In 2011, Inquirer columnist Annette John-Hall took the New York Times to task for its bad review of the house. The Times found the house to be an “ineffectual mishmash that has reached new lows.” The Times continued: “[W]e get neither a sense of the place, nor a sense of the issues (and much of the year, the open air will be inhospitable). We don’t learn about the differences between Washington and Adams. We don’t learn much about the pictured events. There is no real narrative.”
John-Hall countered that the present site’s focus on slavery is justified because of the slave artifacts found in the building’s foundation. “A narrow little inconvenient truth surfaced as plans were made to build a president’s house memorial,” John-Hall wrote. “Something conveniently omitted from my history books: Washington unapologetically owned more than 300 Africans, nine of whom he shuttled back and forth between his Virginia plantation and his presidential home in Philadelphia.” Sad but true, but those were slave days when only a few exceptional visionaries abstained from the sin of slavery. To judge 18th and 19th century behavior by 21st century standards is both irrational and self-righteous. The present structure — with its nine cluttered, open-air slave reenactment videos and grade school–like “teaching” storyboards fastened on the brick and granite walls — is an intellectual embarrassment. Visitors get Reader’s Digest–style sound bites about the lives of presidential slaves. Call it the President’s Slaves’ House, but mixing oil and water like this comes close to false advertising.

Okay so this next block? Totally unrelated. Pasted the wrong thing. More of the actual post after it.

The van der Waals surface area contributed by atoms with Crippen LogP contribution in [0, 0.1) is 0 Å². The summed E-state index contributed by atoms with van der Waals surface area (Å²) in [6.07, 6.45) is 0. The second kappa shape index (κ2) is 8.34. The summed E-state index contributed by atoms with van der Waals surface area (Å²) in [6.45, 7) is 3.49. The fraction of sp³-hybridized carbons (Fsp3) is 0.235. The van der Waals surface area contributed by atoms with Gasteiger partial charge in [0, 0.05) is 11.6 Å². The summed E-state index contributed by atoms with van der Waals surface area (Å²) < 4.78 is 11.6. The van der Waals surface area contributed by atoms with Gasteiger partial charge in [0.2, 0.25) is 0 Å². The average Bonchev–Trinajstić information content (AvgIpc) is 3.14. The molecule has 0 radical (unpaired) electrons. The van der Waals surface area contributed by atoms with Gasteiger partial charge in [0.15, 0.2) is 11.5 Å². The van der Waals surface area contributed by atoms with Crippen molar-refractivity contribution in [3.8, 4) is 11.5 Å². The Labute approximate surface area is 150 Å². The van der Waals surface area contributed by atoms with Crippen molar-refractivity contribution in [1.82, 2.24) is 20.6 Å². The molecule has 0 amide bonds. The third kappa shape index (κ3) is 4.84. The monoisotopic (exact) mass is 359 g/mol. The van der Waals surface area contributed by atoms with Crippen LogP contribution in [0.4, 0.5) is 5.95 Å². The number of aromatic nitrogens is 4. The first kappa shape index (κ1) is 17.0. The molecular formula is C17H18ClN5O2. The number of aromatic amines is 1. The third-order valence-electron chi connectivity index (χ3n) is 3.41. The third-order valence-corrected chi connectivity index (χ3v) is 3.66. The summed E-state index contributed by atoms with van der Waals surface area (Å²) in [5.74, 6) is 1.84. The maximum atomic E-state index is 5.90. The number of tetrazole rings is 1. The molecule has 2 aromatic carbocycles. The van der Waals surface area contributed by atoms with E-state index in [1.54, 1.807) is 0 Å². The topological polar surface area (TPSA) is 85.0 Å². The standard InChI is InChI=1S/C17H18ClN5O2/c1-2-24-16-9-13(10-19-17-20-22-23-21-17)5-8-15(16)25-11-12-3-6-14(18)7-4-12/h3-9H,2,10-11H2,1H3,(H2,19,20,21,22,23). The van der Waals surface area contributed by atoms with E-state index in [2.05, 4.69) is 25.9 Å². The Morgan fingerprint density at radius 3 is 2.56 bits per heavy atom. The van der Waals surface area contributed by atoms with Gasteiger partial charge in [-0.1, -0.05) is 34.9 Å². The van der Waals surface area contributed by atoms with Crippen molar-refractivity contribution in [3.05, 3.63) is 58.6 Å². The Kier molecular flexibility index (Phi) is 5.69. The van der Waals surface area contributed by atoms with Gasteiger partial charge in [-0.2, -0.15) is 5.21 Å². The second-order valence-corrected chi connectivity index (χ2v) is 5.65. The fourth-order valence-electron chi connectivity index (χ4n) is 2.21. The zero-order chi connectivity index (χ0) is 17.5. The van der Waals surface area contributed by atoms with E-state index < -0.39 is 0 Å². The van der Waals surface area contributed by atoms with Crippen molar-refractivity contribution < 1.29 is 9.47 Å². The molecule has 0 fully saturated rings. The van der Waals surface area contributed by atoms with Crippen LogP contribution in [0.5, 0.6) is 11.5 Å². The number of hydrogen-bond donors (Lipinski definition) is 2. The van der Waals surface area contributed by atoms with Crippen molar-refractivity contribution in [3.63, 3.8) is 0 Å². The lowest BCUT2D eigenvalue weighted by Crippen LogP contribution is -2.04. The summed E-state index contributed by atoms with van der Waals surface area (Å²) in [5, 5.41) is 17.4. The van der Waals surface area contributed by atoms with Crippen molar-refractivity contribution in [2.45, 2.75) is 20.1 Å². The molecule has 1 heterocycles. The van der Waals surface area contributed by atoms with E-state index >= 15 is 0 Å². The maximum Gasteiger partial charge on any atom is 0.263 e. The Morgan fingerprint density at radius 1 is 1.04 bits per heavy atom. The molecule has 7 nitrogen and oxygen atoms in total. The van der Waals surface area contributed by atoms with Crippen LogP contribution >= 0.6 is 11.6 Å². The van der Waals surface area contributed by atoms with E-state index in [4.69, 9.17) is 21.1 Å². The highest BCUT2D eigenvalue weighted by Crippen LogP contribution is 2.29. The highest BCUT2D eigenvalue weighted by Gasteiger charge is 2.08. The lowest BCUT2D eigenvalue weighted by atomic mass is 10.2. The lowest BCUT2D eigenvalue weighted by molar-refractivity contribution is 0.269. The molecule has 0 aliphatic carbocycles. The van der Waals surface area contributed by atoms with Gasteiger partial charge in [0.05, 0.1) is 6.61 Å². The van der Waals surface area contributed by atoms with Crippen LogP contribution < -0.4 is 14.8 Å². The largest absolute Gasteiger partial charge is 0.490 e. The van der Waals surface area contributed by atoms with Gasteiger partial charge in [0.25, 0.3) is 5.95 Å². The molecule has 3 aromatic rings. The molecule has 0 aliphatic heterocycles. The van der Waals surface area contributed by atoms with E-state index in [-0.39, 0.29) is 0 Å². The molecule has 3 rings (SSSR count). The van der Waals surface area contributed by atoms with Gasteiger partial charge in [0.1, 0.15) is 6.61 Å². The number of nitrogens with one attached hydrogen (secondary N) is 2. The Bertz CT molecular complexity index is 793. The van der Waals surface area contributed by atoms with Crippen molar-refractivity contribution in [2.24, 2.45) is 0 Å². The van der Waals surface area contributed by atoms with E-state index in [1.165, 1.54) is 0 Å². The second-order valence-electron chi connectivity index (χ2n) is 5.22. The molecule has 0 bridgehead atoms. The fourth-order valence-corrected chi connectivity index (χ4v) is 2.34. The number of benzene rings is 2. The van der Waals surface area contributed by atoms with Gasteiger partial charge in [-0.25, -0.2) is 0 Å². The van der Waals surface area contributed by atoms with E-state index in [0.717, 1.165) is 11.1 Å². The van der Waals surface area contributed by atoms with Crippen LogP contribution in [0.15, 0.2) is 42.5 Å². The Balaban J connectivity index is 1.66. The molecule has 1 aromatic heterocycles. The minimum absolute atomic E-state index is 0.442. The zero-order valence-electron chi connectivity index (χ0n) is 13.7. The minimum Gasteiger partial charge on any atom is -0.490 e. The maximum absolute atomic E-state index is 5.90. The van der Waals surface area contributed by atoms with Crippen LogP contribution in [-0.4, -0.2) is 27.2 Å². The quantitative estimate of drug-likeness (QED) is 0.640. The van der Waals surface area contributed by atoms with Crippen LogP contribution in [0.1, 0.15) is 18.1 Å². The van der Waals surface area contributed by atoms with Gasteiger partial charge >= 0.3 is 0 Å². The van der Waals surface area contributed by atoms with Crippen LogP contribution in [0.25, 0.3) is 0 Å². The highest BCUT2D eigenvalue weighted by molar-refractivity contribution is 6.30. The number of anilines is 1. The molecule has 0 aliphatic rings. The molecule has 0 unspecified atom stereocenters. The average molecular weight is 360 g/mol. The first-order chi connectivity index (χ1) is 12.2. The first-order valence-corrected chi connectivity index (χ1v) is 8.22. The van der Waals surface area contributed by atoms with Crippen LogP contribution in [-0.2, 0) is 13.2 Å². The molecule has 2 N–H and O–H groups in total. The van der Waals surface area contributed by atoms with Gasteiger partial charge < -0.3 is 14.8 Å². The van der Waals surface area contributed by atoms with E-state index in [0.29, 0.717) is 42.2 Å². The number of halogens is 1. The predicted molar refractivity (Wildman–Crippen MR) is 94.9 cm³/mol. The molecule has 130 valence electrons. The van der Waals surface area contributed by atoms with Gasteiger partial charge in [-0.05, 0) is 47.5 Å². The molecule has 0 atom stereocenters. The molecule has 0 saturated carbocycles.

This is still true today, when critics, for the most part, have stopped writing about the site. As it is, the only “president” we get is the down-under, glass-enclosed archaeological dig showcasing the foundations of the real house built sometime between 1790 and 1800 (but demolished in 1833). While the framed “dig” works very well as a centerpiece, everything else on the ground floor — the representational door, window, and fireplace frames of the original house — points to a curious flip-flop as the slave narrative dominates and “enslaves” the story of the presidents (or the evil oppressors in the archeological hole).
It’s not that the story of slavery in Philadelphia shouldn’t be told. Tell it, by all means — shout it, preach it from the mountaintop — but don’t superimpose it onto another story. The design message of the President’s House seems to be nothing but a judgment of 19th century views by 21st century standards. As a result, the visitor leaves knowing nothing about some of the people who lived in this house, like Benedict Arnold and Robert Morris, to name only two.
If the mission of the architects was to cast aspersions on the presidents the house is supposed to honor, then they succeeded in equating the Founding Fathers in wigs with the Klu Klux Klan. The evangelical zeal with which this message is delivered is like getting hit on the head with a hammer. I’m thinking of those “instructive” billboards placed around the house, especially the one entitled, “The Dirty Business of Slavery,” which seems to be in the running for the Captain Obvious Award. We don’t need to be reminded like third graders that slavery was “dirty.” And we certainly don’t need to have this message drummed into our heads as if these billboards were stand-ins for teachers with rulers, ready to “smack” us in case we’re not paying attention.
As Robert Tracinski of The Federalist wrote, “This is modernism’s desperate bid, in the twenty-first century, to regain some degree of relevance to the culture. Empty of any discernible content or value, it fills that artistic vacuum with political sloganeering.”